He flew twice into space, first on Apollo 12 as the lunar module pilot, which was the second moon landing mission.
NASA tweeted saying Bean was Spacecraft Commander of Skylab Mission II who retired from NASA in 1981 and devoted his retirement to painting.
"I remember once looking back at Earth and starting to think, 'Gee, that's lovely.' Then I said to myself, 'Quit screwing off and go collect rocks.' We figured reflection wasn't productive", Alan Bean was quoted as saying by People magazine in 1981.
She said that Bean, a native Texan, died peacefully while surrounded by his loved ones.
Those materials and memories are what Bean brought back from the moon, but he also left something behind - his silver astronaut lapel pin.
They spent about 7 hours and 45 minutes completing two moonwalks in which they deployed instruments to study the moon's geology, installed a nuclear generator to power future experimental equipment and collected an extensive assortment of moon rocks.
He obtained a commission in Navy aviation and after completing test-pilot school was selected by NASA as one of 14 new astronauts in October 1963.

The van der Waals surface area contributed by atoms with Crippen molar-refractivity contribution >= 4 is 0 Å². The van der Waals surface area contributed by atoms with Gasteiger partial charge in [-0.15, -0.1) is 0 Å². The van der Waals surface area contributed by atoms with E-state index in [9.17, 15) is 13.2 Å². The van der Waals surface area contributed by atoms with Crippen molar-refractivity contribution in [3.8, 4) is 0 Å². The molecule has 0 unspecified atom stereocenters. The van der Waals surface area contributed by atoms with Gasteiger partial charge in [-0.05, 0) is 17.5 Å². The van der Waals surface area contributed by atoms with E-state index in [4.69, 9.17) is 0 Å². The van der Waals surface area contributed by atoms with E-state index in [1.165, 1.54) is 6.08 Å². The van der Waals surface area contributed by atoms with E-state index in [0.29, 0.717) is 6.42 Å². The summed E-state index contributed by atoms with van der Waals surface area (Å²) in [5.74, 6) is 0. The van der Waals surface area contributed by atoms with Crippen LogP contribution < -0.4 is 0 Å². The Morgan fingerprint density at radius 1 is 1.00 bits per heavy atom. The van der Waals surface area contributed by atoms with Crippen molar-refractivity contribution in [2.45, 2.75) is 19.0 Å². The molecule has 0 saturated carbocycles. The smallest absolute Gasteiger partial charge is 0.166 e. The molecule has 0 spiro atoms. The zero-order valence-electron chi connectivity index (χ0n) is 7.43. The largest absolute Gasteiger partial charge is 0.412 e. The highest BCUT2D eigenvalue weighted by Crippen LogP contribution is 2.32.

Bean was the fourth person to walk on the moon and spent over 10 hours on the lunar surface during Apollo 12.
"I think I would like to be remembered in the end as an astronaut and an artist", Bean told People.
"As all great explorers are, Alan was a boundary pusher", NASA Administrator Jim Bridenstine said in a statement that credited Bean with being part of 11 world records in the areas of space and aeronautics.
After Apollo 12, Bean commanded Skylab's second crew on a record-setting 59 day, 24.4 million flight, generating 76,000 images of the Sun to help scientists understand its effects on the solar system.
"I'd always wanted to be a pilot, ever since I could remember", Bean said in the 1998 NASA oral history. But I want it to be the most handsome black dirt that's ever been painted in the history of art. "I think a lot of it just had to do with it looked exciting". "He was a one of a kind combination of technical achievement as an astronaut and artistic achievement as a painter".
He is survived by his wife, sister and two children from a prior marriage.
Mr. Bean returned to space in July 1973, when he commanded a three-man flight to the orbiting space research station Skylab, the forerunner of the International Space Station.
USA astronaut Karen Nyberg called Bean a kind, gracious and humble man and a true role model.